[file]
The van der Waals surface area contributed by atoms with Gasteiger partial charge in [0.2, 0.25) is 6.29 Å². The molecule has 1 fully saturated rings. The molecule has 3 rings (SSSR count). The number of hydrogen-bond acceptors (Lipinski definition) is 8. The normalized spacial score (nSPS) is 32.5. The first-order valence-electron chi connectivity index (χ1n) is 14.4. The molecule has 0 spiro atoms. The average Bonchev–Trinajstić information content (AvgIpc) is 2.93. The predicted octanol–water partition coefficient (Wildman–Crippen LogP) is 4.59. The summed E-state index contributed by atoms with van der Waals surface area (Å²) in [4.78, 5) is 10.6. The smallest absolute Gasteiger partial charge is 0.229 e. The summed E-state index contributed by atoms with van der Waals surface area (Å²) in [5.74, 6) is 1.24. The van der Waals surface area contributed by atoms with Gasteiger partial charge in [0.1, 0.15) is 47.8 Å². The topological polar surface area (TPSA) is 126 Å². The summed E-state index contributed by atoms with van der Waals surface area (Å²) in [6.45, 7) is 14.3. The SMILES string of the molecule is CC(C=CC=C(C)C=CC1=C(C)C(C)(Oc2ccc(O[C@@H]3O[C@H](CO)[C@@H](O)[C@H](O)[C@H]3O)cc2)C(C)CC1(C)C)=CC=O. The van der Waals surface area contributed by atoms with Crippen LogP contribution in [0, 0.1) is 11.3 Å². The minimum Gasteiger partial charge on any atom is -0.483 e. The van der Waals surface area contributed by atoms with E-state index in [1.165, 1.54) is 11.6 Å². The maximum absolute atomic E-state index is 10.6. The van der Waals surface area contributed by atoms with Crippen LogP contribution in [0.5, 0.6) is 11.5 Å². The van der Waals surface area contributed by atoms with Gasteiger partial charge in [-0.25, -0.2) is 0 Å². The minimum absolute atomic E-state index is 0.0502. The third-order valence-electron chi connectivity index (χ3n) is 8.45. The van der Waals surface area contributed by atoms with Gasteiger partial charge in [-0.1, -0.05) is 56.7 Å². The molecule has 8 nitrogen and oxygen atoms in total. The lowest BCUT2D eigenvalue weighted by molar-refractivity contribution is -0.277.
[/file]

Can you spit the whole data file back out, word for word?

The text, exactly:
The van der Waals surface area contributed by atoms with Gasteiger partial charge in [0.2, 0.25) is 6.29 Å². The molecule has 1 fully saturated rings. The molecule has 3 rings (SSSR count). The number of hydrogen-bond acceptors (Lipinski definition) is 8. The normalized spacial score (nSPS) is 32.5. The first-order valence-electron chi connectivity index (χ1n) is 14.4. The molecule has 0 spiro atoms. The average Bonchev–Trinajstić information content (AvgIpc) is 2.93. The predicted octanol–water partition coefficient (Wildman–Crippen LogP) is 4.59. The summed E-state index contributed by atoms with van der Waals surface area (Å²) in [4.78, 5) is 10.6. The smallest absolute Gasteiger partial charge is 0.229 e. The summed E-state index contributed by atoms with van der Waals surface area (Å²) in [5.74, 6) is 1.24. The van der Waals surface area contributed by atoms with Gasteiger partial charge in [0.1, 0.15) is 47.8 Å². The topological polar surface area (TPSA) is 126 Å². The summed E-state index contributed by atoms with van der Waals surface area (Å²) in [6.45, 7) is 14.3. The SMILES string of the molecule is CC(C=CC=C(C)C=CC1=C(C)C(C)(Oc2ccc(O[C@@H]3O[C@H](CO)[C@@H](O)[C@H](O)[C@H]3O)cc2)C(C)CC1(C)C)=CC=O. The van der Waals surface area contributed by atoms with Crippen LogP contribution in [0, 0.1) is 11.3 Å². The minimum Gasteiger partial charge on any atom is -0.483 e. The van der Waals surface area contributed by atoms with E-state index in [1.165, 1.54) is 11.6 Å². The maximum absolute atomic E-state index is 10.6. The van der Waals surface area contributed by atoms with Crippen LogP contribution in [0.5, 0.6) is 11.5 Å². The van der Waals surface area contributed by atoms with Gasteiger partial charge in [-0.25, -0.2) is 0 Å². The minimum absolute atomic E-state index is 0.0502. The third-order valence-electron chi connectivity index (χ3n) is 8.45. The van der Waals surface area contributed by atoms with Gasteiger partial charge in [-0.1, -0.05) is 56.7 Å². The molecule has 8 nitrogen and oxygen atoms in total. The lowest BCUT2D eigenvalue weighted by molar-refractivity contribution is -0.277.